Raj, on the other hand, got into cricket serendipitously. Born into an orthodox Tamilian family, her father Dorai Raj, an Indian Air Force sergeant, got his daughter, a Bharatanatyam dancer, into the sport, simply to get his "lazy girl" to adopt a more disciplined lifestyle. She turned out to be one of the finest batswomen the country could get, breaking one record after another: she is the highest run-scorer in international cricket. Das describes her as "intense and very hardworking". Keshav calls her "a fantastic ambassador" for the sport. "For the longest time, the era of Mithali and Jhulan Goswami was about growing women's cricket, and much of what they did was aimed at that, at leaving the game in a better place than when they got in. For young girls in the sport, they're massive role models, with their skill and work ethic."
Two players, one goal
Raj and Edulji's final face-off on the ground as cricketers for Air India and the Railways respectively did not have a happy ending. April 8, 2000, would have been Edulji's last day as a cricketer. But, Mithali's unbeaten 45 and partnership of 65 with Sunaina Mehan held the innings together for Air India, ruining Edulji's farewell. Raj went on to join the Railways.
In The Fire Burns Blue, the writers draw comparisons between the two players. "Diana and Mithali are very different personalities. Neither shirks from stating an unpopular opinion, but Diana is more combative. Their styles were what the team needed in their respective captaincy tenures," they write. Speaking about it now, Keshav says, "The Indian team has been a reflection of the Railways. So it mattered in whose style the Railways team was functioning. The two also share an obsession with being the best. The different approaches to a common cause was interesting to us."
Having said that, none of the authors can fathom why Raj was not included in the World T20 semifinal against England. "It was a tactical error," says Patnaik. "She has every right to express her views on the matter and she did it with faith in BCCI's CEO and GM. But the way it was leaked to the media by BCCI was ugly. It looked like she was being used as a pawn in the bigger politics."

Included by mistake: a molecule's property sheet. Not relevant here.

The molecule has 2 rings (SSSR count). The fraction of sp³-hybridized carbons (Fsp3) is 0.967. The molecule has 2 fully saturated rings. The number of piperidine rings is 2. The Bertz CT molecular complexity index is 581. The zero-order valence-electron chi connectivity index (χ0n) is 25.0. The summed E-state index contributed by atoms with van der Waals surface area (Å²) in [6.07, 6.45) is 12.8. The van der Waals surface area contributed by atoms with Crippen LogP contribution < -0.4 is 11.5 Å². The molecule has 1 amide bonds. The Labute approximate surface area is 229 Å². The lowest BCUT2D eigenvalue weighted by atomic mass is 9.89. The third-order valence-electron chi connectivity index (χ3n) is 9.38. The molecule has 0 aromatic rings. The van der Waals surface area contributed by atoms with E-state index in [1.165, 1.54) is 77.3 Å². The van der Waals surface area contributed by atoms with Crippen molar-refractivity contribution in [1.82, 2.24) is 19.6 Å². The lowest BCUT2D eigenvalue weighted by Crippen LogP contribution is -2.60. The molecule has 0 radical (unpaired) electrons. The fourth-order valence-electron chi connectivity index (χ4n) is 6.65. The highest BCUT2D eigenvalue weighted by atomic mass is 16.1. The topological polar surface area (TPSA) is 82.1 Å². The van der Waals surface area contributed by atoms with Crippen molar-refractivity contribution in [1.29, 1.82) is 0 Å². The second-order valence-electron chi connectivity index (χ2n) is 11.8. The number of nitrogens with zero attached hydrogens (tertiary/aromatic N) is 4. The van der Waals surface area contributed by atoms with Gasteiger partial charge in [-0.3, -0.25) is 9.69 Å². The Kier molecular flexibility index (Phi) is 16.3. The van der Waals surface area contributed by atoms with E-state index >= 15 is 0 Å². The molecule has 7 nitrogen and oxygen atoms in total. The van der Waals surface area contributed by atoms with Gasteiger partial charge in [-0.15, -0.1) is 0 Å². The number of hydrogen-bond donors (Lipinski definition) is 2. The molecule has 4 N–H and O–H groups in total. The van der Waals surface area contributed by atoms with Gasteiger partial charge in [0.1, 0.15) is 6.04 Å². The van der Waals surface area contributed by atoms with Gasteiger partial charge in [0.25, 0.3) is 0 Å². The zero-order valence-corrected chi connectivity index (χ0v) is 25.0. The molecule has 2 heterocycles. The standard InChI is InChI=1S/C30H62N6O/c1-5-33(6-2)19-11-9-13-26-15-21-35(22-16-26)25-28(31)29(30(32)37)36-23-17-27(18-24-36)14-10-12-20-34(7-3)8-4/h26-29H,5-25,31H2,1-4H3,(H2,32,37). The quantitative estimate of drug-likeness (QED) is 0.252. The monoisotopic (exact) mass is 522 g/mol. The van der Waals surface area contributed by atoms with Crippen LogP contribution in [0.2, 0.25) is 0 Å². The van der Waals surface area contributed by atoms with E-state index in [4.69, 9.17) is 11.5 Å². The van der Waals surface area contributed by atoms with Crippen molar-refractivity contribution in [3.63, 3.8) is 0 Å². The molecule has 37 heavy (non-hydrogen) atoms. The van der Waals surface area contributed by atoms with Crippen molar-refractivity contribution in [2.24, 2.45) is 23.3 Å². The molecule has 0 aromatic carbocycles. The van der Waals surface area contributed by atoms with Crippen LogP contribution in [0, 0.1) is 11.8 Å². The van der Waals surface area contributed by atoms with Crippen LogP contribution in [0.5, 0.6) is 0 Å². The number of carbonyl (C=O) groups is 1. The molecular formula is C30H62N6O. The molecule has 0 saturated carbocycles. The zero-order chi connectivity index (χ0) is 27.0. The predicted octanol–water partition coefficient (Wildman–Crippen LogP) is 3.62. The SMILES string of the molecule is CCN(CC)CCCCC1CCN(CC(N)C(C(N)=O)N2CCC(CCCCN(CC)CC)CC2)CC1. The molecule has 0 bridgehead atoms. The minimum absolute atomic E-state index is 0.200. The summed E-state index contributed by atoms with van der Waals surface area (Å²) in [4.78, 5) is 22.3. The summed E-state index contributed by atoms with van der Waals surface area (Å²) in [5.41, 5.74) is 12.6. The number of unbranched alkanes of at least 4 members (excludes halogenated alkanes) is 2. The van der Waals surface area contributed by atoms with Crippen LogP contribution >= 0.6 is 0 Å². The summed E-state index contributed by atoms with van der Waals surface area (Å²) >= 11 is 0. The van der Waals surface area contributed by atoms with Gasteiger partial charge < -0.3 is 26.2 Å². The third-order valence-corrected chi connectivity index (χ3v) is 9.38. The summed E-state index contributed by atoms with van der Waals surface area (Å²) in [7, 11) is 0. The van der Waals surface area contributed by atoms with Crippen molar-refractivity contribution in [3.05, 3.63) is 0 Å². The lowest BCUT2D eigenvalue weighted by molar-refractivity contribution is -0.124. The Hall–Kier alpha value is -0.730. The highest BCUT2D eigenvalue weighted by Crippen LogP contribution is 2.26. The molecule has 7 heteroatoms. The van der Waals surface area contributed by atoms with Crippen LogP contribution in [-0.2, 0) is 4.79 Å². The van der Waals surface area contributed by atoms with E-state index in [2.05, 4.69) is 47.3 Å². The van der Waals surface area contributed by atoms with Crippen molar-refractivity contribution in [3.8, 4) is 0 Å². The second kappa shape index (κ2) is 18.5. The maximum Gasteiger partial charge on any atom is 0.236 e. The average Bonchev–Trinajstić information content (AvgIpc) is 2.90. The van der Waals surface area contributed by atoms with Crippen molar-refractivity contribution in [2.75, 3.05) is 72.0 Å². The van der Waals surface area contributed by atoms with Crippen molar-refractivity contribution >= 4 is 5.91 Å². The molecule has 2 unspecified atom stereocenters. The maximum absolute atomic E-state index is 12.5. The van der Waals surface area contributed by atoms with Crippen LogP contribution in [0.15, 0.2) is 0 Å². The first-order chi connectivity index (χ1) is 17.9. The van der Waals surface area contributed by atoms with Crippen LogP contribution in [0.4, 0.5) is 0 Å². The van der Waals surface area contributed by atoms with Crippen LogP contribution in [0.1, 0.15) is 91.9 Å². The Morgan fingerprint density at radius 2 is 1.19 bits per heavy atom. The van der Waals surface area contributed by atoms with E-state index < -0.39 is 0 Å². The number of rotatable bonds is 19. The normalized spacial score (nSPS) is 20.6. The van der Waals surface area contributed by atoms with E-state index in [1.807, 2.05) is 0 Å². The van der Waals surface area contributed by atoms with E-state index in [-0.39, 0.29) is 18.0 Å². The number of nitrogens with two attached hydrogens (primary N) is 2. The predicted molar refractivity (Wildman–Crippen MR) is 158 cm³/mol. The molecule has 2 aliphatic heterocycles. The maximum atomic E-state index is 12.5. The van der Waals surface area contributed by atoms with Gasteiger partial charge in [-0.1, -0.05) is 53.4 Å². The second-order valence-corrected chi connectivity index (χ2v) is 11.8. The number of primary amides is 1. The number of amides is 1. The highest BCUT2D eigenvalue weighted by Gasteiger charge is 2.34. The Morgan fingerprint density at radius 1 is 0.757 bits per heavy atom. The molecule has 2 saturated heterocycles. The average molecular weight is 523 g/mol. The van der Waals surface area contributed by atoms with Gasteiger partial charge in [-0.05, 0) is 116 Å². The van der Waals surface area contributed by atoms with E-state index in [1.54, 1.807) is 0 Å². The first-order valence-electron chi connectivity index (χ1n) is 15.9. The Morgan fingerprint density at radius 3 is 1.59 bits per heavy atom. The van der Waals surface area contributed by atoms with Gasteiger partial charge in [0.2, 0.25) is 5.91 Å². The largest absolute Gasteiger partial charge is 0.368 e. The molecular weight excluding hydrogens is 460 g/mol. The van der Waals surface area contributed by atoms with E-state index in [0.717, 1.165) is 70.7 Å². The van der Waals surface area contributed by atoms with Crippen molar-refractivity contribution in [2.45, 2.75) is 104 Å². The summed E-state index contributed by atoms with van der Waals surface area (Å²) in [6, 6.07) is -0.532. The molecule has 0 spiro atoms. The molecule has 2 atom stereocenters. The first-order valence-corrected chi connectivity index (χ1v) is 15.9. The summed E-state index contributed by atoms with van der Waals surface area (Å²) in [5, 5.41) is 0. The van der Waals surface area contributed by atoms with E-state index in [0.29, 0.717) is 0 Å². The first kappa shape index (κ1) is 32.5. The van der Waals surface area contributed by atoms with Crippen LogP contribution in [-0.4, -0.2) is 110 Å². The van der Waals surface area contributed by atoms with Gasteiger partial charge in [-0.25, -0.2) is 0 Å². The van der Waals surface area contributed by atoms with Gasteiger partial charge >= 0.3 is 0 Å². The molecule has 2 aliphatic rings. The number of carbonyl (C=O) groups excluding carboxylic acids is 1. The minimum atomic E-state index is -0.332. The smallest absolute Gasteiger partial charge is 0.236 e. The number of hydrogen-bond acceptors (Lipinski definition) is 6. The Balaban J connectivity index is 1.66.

When Raj wrote of Edulji's "brazen support" in the press with regard to the decision of her benching as distressing, what it did was challenge the godmother-like role that the latter had come to hold in cricketing circles. Das says, "The players I interviewed across generations, have complained about biases in team selection. This is a massive problem in women's cricket, because the volume of professional cricket they play is far lesser than men. Raj's issue is not the first instance where worthy players have been made to sit back. Anjum Chopra has been unceremoniously dropped more than once in her career." Personal politics, egos and lack of communication are reasons it has only gotten worse, she says. "Diana has always been a hard taskmaster, and that's good for cricket. But, her role as a member of the CoA, as well as that of other management members, needs to be examined thoroughly."
Patnaik says the present controversy reminds him of how former coach Greg Chappell's email to BCCI on his views about Sourav Ganguly had been leaked. "The problem facing our system is lack of accountability. Most of the decision-makers in sports bodies hold honorary positions, and do not always have the interest of the game in their heart."
In all this, the authors think, women's cricket, which is slowly gaining traction, must not suffer. It was only three years ago that the BCCI started awarding fixed contracts to its female cricketers. "It is difficult to predict a bright future even though many youngsters like Jemimah Rodrigues and Deepti Sharma are starting to make a mark. They need more opportunities as do those playing at state-level," Patnaik says. The BCCI, he says, needs to populate the domestic calendar with more tournaments for women, or else good talent will continue to fall through the cracks. "In men's cricket, India can afford to lose talent because the supply is in abundance. The case is not the same with women's cricket," he says.